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Peyton Place- Studio Classics [Import anglais]

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Détails sur le produit

  • Format : PAL, Import
  • Audio : Italien (Dolby Digital 2.0 Mono), Anglais (Dolby Digital 4.0), Français (Dolby Digital 2.0 Mono)
  • Sous-titres : Néerlandais, Italien, Français, Turc
  • Région : Région 2 (Ce DVD ne pourra probablement pas être visualisé en dehors de l'Europe. Plus d'informations sur les formats DVD/Blu-ray.).
  • Rapport de forme : 2.35:1
  • Nombre de disques : 1
  • Studio : Twentieth Century Fox
  • Date de sortie du DVD : 18 avril 2005
  • Moyenne des commentaires client : Soyez la première personne à écrire un commentaire sur cet article
  • ASIN: B0007D5G5Y
  • Classement des meilleures ventes d'Amazon: 48.324 en DVD & Blu-ray (Voir les 100 premiers en DVD & Blu-ray)
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Description du produit

Attention !!! Ce produit est un import. Vérifiez bien que les langues que vous désirez sont indiquées dans la fiche produit avant de commander.

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Commentaires client les plus utiles sur (beta) (Peut contenir des commentaires issus du programme Early Reviewer Rewards) 4.6 étoiles sur 5 281 commentaires
1 internautes sur 1 ont trouvé ce commentaire utile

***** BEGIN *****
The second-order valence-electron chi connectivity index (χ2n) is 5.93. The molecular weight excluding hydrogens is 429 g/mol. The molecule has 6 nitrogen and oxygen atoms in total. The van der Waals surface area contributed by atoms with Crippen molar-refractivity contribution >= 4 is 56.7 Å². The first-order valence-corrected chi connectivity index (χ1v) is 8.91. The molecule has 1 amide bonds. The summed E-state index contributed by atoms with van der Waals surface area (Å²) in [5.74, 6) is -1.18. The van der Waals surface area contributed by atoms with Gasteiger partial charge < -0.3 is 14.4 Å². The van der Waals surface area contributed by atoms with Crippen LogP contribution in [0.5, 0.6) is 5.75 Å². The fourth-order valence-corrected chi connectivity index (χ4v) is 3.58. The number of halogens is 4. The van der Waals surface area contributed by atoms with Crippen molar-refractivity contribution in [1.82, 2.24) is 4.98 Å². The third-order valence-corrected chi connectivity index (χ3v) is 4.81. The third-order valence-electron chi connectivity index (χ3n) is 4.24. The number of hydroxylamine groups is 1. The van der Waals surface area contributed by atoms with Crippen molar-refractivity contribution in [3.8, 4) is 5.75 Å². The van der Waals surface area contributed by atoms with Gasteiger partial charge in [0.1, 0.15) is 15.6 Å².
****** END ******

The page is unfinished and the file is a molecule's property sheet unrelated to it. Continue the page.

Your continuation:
4.0 étoiles sur 5 Melodrama done well...even if it is just melodrama 1 avril 2015
Par Robert Hayes - Publié sur
Achat vérifié
Based on a controversial (at the time, at least) novel, PEYTON PLACE is a story about the lives and secrets of people who live in a small New England town. Also having seen a few melodramas recently, including both versions of IMITATION OF LIFE, I've noticed what does and doesn't work about these films, at least for me. Whereas IMITATION OF LIFE goes for a more sappy dramatic angle, PEYTON PLACE is more tawdry and salacious (by 50's standards), and therefore a little more interesting. The characters in this film were also better written and the performances were more restrained, so that the drama was a little more believable. The only major issues with the film are that it begins to lose steam about two hours in and concludes in a rather stuffy, dramatically inert fashion. However, it does pretty much everything else quite well. The performances were all excellent and the various plot threads were all deftly handled and given due attention, as well as being interconnected enough to drive the story without seeming episodic. And even though the score was a little overblown at times, it fit the material well. The cinematography was also great to look at, and there were some beautiful on-location shots. Overall, while it was a little overstuffed and a little too long, PEYTON PLACE is a good example of how to make melodrama compelling without resorting to least common denominator emotions.